COVID-19’s Social, Psychological and Cultural Impact

CCAS faculty shared findings from year-long studies of the pandemic at a GW Alumni Association bicentennial celebration.

Antwan Jones
Antwan Jones
April 30, 2021

By B.L. Wilson

In commemoration of the 200th year of the founding of the George Washington University, the Columbian College of Arts and Sciences hosted a virtual discussion on the psychological, socio-economic and cultural impact of the COVID-19 pandemic in the U.S. and globally, particularly in communities hardest hit.

“When the pandemic is over, when we move back to our normal lives, the inequities are here to stay, and they are going to have long-lasting consequences,” said Elizabeth Vaquera, executive director of the Cisneros Hispanic Leadership Institute and associate professor of sociology and public policy and public administration.

 

Vaquera

Elizabeth Vaquera, executive director of the Cisneros Hispanic Leadership Institute and associate professor of sociology and public policy and public administration.

CCAS’s signature bicentennial event, titled “Celebrating 200 years: Assessing the Pandemic’s Long-Term Impact,” featured Dr. Vaquera and two other distinguished faculty members: Antwan Jones, associate professor of sociology, Africana studies and epidemiology; and Sarah Wagner, associate professor of anthropology.

CCAS Dean Paul Wahlbeck moderated the discussion on the emerging trends and challenges ahead from the COVID-19 pandemic. He noted the research “revealed exacerbated underlying injustices and pre-existing inequities.”

As an epidemiologist and sociologist, Dr. Jones said he and scholars from 24 countries examined whether there was a link between the perceived risk of becoming infected with COVID-19 and the associated economic burden and behaviors that were damaging to health, such as smoking and excess alcohol consumption. He said the study found that over time any one of the two risks is associated with these behaviors. Both fears, in tandem, led to even worst outcomes.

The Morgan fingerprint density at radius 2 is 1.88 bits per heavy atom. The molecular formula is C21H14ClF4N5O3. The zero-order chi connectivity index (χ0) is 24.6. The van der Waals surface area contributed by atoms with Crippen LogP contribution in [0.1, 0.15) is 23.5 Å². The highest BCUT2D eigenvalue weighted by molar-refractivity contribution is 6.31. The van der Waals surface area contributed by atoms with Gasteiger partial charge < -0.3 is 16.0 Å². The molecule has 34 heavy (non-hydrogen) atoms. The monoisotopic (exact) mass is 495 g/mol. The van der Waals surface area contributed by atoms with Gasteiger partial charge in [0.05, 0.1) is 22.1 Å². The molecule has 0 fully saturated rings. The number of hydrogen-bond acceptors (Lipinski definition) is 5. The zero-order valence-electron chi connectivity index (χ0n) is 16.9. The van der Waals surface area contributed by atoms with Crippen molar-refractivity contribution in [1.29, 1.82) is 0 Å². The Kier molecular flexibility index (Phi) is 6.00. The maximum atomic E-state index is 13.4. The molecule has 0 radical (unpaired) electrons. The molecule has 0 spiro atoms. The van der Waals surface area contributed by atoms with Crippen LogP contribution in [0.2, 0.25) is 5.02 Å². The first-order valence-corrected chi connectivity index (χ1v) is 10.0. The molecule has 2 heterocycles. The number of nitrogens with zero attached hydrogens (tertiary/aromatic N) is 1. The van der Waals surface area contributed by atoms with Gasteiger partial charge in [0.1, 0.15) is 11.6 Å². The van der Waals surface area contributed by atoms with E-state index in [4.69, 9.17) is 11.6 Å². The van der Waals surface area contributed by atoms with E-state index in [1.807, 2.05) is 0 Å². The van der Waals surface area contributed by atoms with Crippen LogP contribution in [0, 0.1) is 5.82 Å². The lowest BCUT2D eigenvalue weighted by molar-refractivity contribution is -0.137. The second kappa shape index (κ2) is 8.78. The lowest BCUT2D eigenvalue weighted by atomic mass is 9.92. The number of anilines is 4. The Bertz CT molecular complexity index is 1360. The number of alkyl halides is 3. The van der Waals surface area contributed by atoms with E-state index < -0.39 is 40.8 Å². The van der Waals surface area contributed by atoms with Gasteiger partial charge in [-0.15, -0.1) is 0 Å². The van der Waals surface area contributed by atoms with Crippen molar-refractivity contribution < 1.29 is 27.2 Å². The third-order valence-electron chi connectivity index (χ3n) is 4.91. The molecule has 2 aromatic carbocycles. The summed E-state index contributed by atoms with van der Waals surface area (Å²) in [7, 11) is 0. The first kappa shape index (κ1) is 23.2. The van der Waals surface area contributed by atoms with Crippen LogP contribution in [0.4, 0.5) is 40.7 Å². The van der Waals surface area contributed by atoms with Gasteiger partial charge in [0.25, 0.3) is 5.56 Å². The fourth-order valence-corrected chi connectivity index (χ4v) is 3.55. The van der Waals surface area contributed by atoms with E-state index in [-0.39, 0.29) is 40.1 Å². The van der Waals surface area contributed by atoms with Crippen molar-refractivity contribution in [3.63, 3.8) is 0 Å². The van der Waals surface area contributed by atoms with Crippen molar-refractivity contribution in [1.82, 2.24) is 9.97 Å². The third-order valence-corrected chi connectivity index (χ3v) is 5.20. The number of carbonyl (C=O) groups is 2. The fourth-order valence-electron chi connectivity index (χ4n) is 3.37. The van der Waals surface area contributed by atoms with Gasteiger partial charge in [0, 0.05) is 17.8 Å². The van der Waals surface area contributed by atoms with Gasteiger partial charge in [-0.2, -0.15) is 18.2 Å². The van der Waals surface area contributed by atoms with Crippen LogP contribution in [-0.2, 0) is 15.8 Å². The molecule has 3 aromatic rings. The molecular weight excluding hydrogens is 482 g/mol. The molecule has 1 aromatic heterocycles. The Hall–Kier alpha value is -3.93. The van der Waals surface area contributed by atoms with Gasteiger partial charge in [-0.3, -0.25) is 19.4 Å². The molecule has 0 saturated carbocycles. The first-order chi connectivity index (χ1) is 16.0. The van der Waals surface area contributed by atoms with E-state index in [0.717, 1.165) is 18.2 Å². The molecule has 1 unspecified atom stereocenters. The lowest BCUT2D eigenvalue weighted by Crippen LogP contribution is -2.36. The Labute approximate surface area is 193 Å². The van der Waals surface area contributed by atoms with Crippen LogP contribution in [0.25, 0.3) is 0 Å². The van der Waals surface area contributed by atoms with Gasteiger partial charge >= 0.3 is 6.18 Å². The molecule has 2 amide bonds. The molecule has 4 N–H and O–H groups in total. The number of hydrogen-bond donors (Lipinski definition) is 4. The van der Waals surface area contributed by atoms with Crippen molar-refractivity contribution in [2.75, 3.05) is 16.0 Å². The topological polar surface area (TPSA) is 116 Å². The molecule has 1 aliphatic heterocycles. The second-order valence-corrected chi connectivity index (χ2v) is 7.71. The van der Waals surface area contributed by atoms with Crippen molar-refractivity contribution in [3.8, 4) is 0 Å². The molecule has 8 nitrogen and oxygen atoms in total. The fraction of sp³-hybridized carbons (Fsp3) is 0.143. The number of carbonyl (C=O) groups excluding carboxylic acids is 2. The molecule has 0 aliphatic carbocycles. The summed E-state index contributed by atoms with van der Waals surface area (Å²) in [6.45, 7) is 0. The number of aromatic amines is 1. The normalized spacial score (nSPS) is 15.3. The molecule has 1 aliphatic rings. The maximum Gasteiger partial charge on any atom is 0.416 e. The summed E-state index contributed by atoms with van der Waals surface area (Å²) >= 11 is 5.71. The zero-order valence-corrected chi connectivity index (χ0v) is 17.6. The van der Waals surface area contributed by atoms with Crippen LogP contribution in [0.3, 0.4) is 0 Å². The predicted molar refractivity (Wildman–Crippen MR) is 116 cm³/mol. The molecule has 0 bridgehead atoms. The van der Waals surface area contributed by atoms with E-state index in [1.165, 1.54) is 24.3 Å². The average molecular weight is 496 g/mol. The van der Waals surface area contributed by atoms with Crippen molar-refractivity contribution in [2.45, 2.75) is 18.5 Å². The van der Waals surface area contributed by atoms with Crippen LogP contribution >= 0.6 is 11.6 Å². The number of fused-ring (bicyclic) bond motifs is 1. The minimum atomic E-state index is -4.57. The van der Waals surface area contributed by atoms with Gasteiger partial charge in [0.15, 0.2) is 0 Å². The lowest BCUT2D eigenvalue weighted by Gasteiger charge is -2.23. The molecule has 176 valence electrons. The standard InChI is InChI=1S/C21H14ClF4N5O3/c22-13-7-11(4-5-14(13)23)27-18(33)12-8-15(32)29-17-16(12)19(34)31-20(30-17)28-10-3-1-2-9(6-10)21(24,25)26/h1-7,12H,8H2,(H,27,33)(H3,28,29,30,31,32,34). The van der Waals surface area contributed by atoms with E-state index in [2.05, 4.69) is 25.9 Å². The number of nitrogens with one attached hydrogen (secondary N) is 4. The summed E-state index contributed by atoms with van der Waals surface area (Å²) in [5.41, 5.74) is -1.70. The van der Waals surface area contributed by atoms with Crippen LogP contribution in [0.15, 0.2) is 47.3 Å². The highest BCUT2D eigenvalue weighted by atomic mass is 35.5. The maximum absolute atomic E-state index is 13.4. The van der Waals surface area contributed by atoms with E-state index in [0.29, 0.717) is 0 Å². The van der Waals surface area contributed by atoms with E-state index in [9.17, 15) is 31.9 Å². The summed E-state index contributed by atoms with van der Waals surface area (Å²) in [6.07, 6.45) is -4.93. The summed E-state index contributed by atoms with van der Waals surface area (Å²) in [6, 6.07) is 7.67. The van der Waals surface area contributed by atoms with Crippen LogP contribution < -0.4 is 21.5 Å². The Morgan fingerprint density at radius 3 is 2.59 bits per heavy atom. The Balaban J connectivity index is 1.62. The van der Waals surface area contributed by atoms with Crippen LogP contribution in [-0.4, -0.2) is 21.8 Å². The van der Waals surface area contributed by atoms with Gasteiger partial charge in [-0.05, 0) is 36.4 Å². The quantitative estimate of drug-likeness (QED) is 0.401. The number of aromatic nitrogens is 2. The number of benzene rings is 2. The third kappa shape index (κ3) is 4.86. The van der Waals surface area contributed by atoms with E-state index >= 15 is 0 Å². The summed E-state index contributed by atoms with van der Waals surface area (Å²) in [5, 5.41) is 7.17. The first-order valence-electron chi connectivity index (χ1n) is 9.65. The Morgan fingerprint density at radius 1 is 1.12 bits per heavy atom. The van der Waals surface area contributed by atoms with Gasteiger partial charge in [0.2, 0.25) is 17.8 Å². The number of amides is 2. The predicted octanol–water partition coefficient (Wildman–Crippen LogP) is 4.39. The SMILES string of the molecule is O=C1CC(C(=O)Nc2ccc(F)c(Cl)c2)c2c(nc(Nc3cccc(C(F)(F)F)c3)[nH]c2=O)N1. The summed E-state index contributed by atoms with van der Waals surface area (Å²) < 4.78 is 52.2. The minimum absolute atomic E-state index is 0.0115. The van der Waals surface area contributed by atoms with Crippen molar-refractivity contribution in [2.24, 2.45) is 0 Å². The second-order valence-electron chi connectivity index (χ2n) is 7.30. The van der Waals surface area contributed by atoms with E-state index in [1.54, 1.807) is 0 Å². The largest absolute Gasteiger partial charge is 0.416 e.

“While we have lost thousands of people and loved ones during the pandemic to COVID, we are also getting less healthy globally in large part due to the medical and economic consequences of living in a global pandemic,” he said.

At the Cisneros Institute, where Dr. Vaquera works closely with young Latino adults, she said she was seeing the immediate burden imposed by COVID-19 in a loss of employment, abandonment of education and greater risk of exposure to the virus in crowded, multigenerational housing. An increase in school absenteeism—in some schools as much as 50%—has meant that young people are cut off from socializing with peers, which has contributed to boredom and depression.

 

Wagner

Sarah Wagner, associate professor of anthropology.

“For those in college, college has protected them in many ways with access to broad band, housing, [and from] food insecurity,” she said.

 On the other hand, she said, “Relief given to many of us by the government is not reaching many of these Latino families and individuals who might not have a social security number.”

Dr. Wagner described research the Anthropology Department is conducting under a rapid response grant from the National Science Foundation that, with the help of graduate and undergraduate students, captured how Americans were adapting rituals of grieving during the pandemic, as funerals and burial practices were suspended or altered.

“In communities across this country, particularly as the pandemic came in these waves affecting different parts of the country at different moments,” she said, “communities responded in creative improvisational ways.”

In the absence of being able to provide comfort through gatherings, embracing or sharing food, she said, “it was fascinating to see funeral directors who would invite family members to have a candle nearby and light it and hold it up to the camera [during Zoom services].”

Dr. Wagner also noted the creative attempts to advocate for mourners. A Twitter account, for example, that tracked deaths from COVID-19 offered solace, as if the postings were saying “Hey, pay attention. We’re grieving. Please recognize it.”  

As to what should emerge from the findings of the various studies conducted by CCAS researchers during the pandemic, the panelists had several recommendations.

“What is needed moving forward is a national directive for states to enact rent and work relief, waivers for late fees for municipal services and investments in social services for vulnerable populations,” Dr. Jones said.

He said the pandemic made clear that “we need to think more broadly about how other aspects in one’s life benefits one’s health in the long run. . . . Housing stability, in essence, is health policy.”

Dr. Vaquera called for “a new sense of empathy, a checking of what our priorities are” as part of recognizing that “communities of color and underserved communities might not have privileges,” and support from family networks.

Dr. Wagner said it is imperative to remember “the almost 600,000 people who have died, the concentric rings of mourners, the children who have lost parents and grandparents.“

“Recognition and support are paramount…,” she said. “If we rush past that it’s a dire and grave mistake, collectively on our society’s part.”

 

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